Introducing: Geoffroy de Crécy

Sunday 18 November 2018

Geoffroy de Geoffroy is a French director and illustrator, who continuously explores many ways to apply and combine the techniques of traditional animation, stop-motion, 3D and mixed media.

We are super excited to announce our most recent signing – Geoffroy de Crécy. Geoffroy is a French director and illustrator, who continuously explores many ways to apply and combine the techniques of traditional animation, stop-motion, 3D and mixed media.

He is perhaps now best known for his mesmerisingly hypnotic animating loops and gifs which have been featured in the likes of It’s Nice That and WeTransfer as well as working with clients such as Fanta, Kellogg’s, Guinness, Fedex and Carambar (to name a few).

We sat Geoffroy down to find out a little more about what makes him tick…

Tell us a bit about yourself, and how you became an illustrator/animator?

I started as a self taught graphic designer in video-game industry. I learnt there how to use 3D softs and make CGI. I then directed animated music viedos, and TVCs. Four years ago I decided to start exploring still images for illustrations.


How would you describe your style?

My style is inspired by the digital tools I use. It’s driven by the obvious and hidden possibilities of digital software. I try to find a coherence between the subject I treat, and the tool I use. That’s probably why I like to make robots and architecture!


Whats been your favourite project so far, and why?

I have a long term project about loneliness of machines. It’s made of many loops I create continuously in my spare time. And all these loops contribute in an always growing video. It’s a great pleasure each time I add a loop to the film. It works perfectly, with no need of a specific work in editing.


Your loops are wonderfully hypnotic. Are there any rules you follow to create these?

I have different kind of loops. The first are part of the project I’ve talked about. They have very specific rules: No human characters, only machines. No Sci-Fi machines, only ones we come across in our daily lives.

Out of this series, I also created some “free loops”, where the only rule is visual efficiency, nice motion.

Is there a specific reason for wanting to create loops?

This comes from my double background as an animation director and illustrator. When I work on a nice still picture, I can’t help but animate it. And a loop is the perfect midpoint between illustration, and narrative animation.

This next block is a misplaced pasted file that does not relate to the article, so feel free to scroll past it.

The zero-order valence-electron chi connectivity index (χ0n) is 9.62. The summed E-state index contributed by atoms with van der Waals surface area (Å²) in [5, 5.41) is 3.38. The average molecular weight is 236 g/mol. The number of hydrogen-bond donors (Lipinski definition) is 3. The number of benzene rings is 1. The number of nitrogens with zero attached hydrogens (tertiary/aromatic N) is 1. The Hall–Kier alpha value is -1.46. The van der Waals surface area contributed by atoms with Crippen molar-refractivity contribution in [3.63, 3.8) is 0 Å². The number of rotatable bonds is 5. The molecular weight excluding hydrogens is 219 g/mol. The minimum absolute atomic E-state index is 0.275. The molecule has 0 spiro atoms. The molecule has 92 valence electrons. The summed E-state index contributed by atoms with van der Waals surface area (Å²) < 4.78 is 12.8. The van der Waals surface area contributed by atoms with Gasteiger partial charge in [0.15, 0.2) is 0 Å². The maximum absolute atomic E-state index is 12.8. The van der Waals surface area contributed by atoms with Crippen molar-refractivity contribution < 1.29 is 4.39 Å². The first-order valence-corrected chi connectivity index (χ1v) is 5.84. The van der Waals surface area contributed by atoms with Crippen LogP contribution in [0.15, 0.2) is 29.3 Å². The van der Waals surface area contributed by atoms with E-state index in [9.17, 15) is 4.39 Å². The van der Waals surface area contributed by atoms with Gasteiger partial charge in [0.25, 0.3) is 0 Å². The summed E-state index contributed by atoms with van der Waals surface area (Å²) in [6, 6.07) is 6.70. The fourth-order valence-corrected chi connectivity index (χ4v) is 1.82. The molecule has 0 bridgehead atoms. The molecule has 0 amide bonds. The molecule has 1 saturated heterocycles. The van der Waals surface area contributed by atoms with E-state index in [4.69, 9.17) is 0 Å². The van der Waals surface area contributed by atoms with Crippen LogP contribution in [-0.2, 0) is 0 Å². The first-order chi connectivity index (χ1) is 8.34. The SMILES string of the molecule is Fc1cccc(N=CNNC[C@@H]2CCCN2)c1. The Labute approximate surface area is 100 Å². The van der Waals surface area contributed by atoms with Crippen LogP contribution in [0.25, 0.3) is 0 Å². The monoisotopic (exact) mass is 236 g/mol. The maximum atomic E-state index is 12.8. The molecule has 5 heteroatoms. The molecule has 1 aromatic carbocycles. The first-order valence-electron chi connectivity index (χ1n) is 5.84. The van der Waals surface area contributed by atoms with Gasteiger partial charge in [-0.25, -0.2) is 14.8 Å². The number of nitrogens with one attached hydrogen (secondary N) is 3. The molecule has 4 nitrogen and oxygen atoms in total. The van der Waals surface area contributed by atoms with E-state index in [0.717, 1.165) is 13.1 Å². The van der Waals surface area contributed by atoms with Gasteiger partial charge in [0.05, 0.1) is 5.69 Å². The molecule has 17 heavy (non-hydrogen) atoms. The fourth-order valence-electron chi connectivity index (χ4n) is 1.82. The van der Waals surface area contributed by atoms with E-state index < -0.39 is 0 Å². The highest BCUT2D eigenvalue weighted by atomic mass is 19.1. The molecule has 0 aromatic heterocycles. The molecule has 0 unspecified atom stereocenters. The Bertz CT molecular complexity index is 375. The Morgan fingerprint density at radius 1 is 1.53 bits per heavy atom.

It is also a very efficient way of making people watch my work.


Where do you get your inspiration from?

I like photographers a lot. People like William Egglestone, Stephen Shore. You can tell so much about a place, or a time by framing just a room, a detail. It’s very strong.


Your work also features a lot of robots/machines. What’s the reason behind this?

It’s because I’m a very bad animator, and I can’t animate people or animal!

That’s because representing people or animal with CGI is difficult. Originally, CGI is made for conceiving and designing robots and buildings. That’s why I often focus on these topics. But I add an illustrative, warm and human touch.

What’s your creative process when it comes to illustrating/animating?

It depends on the kind of works. For commissions, I make sketches first, to come up with and present my ideas, before I start working on the computer. But for my personal work, I often start by creating a little scene directly in 3D software, and then when I’m “in” the picture, I see how I could improve, animate, loop it interestingly. This is an incremental process. I let the scene aside, and come back few days later, and make changes and improvements.


What tools are you using at the moment?

An old 3D studio max , and the adobe suite. And sometimes, a pen.


Have you got any exciting projects coming up?

I will have an exhibition of my work in October. I’m still working on my lonely machines loop, and expecting a lot of “go’s” for a lot of projects I’ve being preparing in the last weeks.


What are you currently fascinated by and how is it feeding into your work?

Brutalist architecture.